A $500 Bill is a 500 Dollar Paper note that appears in the Episode: Penny Foolish. SpongeBob found it outside the window of the Discount Grocery Mart, and Mr. Krabs thought it was a Penny, but when SpongeBob found it he thought it was a chewed up Gum for his Collection. It is unknown what has happened to it.
- On the dollar bill, it says "Bux" instead of bucks. And anyway, bucks would be bad grammar.
- On the top it says "Fraudral Reserves", meaning it's fake.
Happiness: Getting Our Priorities Straight
There is a vitally important shift underway in how we think about progress. Growing numbers of economists, political leaders and expert commentators are calling for better measures of how well society is doing; measures that track not just our economic standard of living, but our overall quality of life. We too can benefit from a shift in priorities and a recognition that real happiness is less about what we earn or own and more about our relationships and state of mind;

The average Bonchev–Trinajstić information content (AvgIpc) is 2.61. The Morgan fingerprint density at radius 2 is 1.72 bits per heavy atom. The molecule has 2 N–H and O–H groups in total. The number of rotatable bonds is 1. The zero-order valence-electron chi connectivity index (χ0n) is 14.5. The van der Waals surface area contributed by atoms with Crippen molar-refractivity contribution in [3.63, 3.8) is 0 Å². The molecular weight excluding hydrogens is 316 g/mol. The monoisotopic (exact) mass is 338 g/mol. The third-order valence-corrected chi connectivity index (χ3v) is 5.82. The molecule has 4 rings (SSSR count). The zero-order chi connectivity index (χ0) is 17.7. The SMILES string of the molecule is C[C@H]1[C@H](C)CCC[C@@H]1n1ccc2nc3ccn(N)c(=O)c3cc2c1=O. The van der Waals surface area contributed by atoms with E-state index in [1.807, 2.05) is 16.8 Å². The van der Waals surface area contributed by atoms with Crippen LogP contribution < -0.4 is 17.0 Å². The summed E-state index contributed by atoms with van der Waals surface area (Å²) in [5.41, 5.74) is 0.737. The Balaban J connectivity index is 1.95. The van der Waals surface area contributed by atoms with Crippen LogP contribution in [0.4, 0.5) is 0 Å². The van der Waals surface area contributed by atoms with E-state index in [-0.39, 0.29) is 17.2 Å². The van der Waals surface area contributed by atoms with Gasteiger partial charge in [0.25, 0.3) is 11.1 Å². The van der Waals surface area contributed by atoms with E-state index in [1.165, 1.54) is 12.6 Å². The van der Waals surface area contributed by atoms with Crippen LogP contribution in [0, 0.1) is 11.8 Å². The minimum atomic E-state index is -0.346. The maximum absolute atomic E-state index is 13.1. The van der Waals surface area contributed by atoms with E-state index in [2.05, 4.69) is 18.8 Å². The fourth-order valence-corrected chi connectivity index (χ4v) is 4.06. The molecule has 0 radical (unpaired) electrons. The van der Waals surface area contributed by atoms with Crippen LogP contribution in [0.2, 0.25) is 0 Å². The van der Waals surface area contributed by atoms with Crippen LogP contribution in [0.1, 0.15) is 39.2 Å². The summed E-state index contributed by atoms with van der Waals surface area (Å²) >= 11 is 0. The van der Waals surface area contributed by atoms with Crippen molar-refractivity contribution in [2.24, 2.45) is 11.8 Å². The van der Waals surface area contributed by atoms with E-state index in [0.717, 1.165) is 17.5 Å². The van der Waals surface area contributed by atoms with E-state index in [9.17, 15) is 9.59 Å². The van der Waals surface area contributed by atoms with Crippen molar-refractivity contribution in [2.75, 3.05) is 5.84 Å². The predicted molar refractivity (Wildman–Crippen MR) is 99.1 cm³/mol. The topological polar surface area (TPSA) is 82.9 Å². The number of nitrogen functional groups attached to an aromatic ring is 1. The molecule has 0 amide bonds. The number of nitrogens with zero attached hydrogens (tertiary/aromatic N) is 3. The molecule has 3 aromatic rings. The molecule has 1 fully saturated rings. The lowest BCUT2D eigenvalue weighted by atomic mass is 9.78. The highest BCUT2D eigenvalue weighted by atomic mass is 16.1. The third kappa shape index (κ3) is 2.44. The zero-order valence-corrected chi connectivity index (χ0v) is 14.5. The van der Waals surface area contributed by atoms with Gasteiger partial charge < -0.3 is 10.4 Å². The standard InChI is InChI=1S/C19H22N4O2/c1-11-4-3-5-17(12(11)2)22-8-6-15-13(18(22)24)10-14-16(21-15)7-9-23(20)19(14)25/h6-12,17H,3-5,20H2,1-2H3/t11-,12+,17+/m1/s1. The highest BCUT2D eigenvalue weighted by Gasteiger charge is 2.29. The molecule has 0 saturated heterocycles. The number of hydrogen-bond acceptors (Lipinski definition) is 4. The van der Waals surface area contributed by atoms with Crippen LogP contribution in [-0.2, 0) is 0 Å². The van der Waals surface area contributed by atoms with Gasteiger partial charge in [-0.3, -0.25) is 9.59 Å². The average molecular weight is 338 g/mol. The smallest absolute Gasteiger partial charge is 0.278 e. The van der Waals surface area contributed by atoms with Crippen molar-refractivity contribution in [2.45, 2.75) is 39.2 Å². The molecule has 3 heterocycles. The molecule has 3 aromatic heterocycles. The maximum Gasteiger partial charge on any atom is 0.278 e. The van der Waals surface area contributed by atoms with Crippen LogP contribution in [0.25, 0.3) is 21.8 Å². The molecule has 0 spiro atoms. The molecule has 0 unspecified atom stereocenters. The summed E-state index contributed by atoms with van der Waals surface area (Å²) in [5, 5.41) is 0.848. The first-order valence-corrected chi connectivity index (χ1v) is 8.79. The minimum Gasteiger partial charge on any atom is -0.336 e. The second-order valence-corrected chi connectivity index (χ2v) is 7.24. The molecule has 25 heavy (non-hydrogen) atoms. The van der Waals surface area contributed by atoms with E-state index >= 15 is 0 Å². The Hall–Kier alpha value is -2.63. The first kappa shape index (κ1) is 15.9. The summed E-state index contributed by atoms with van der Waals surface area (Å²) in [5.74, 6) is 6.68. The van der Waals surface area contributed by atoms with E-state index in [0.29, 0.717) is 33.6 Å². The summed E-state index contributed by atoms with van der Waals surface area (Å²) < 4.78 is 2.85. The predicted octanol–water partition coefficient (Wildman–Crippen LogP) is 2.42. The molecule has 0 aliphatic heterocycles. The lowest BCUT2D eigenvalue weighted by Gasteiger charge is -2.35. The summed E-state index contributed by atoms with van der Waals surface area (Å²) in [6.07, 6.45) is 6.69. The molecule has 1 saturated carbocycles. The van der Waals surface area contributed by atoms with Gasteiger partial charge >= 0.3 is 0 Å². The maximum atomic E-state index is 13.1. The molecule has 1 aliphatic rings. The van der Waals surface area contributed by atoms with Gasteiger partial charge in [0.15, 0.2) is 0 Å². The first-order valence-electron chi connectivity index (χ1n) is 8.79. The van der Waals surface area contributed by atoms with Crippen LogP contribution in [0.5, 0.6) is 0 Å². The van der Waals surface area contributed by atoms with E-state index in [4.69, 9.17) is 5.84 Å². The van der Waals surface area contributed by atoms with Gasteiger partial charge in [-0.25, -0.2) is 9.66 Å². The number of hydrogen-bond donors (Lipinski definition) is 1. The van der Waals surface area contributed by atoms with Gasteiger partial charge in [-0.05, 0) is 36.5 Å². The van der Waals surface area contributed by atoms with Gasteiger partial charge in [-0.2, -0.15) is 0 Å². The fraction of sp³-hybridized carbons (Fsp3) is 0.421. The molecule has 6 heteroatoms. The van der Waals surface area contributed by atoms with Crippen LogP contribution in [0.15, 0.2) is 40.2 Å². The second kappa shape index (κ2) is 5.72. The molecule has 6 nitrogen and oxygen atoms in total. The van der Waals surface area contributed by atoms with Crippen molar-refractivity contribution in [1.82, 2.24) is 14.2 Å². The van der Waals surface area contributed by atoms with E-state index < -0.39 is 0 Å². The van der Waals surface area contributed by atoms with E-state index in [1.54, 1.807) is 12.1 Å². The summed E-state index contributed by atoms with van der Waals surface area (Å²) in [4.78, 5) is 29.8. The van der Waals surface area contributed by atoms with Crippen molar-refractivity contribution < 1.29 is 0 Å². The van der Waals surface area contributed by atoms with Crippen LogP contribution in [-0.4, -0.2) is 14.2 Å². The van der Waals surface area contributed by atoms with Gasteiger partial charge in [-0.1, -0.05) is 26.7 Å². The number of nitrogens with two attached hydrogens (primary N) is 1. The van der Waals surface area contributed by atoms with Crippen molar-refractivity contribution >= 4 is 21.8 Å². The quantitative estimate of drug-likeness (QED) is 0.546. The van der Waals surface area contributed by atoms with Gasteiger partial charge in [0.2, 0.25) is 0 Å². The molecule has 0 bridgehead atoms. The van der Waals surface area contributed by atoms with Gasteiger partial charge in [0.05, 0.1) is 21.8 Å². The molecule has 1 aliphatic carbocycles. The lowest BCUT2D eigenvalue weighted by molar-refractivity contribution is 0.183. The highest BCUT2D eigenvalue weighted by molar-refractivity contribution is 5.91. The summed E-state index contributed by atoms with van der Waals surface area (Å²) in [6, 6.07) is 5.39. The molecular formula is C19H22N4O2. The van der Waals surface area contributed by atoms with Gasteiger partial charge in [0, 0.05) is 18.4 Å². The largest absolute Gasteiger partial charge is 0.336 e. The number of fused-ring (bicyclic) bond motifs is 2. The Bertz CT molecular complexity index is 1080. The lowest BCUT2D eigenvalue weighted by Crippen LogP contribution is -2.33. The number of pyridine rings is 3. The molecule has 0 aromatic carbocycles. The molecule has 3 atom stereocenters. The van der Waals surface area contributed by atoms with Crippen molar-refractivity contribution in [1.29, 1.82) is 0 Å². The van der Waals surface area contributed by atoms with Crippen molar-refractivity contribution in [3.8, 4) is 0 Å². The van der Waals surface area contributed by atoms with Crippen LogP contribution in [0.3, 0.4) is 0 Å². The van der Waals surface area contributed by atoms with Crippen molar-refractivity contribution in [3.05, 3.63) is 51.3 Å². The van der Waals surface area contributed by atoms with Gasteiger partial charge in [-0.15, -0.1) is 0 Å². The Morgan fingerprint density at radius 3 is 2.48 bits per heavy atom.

A Savior At the Grocery Store
Numbly, I left my husband, Marty, at the hospital where I had been visiting two of my children and headed for the grocery store. Since it was eleven p.m., I drove to the only store I knew was open twenty-four hours a day. I turned my car motor off and rested my head against the seat.
Journey to the End of the Earth
I realized quickly, after just having traveled to various villages in rural India, that distance is relative. Hailing from a city like San Francisco, going even a few hours outside of town is far but twelve hours outside of a major city? I half expected to run into another country.
7 Ways to Deal With the Death of a Loved One
How do you deal with death, the loss of a loved one when the pain is so strong; how can you let go of the people you once loved and still love so much; how can you accept the fact that you will never see those people ever again? How can you accept the idea of loss, of death?
Starting A Slow Story Movement
"It is said that we become the stories that we tell among ourselves. This might have been true before we became salespersons. For a few decades now, I think we have become numb to the stories that we tell among ourselves. So stories have become shorter and crisper to the length of a tweet. We are so committed to telling a story to the point that finally what remains is a dimensionless point.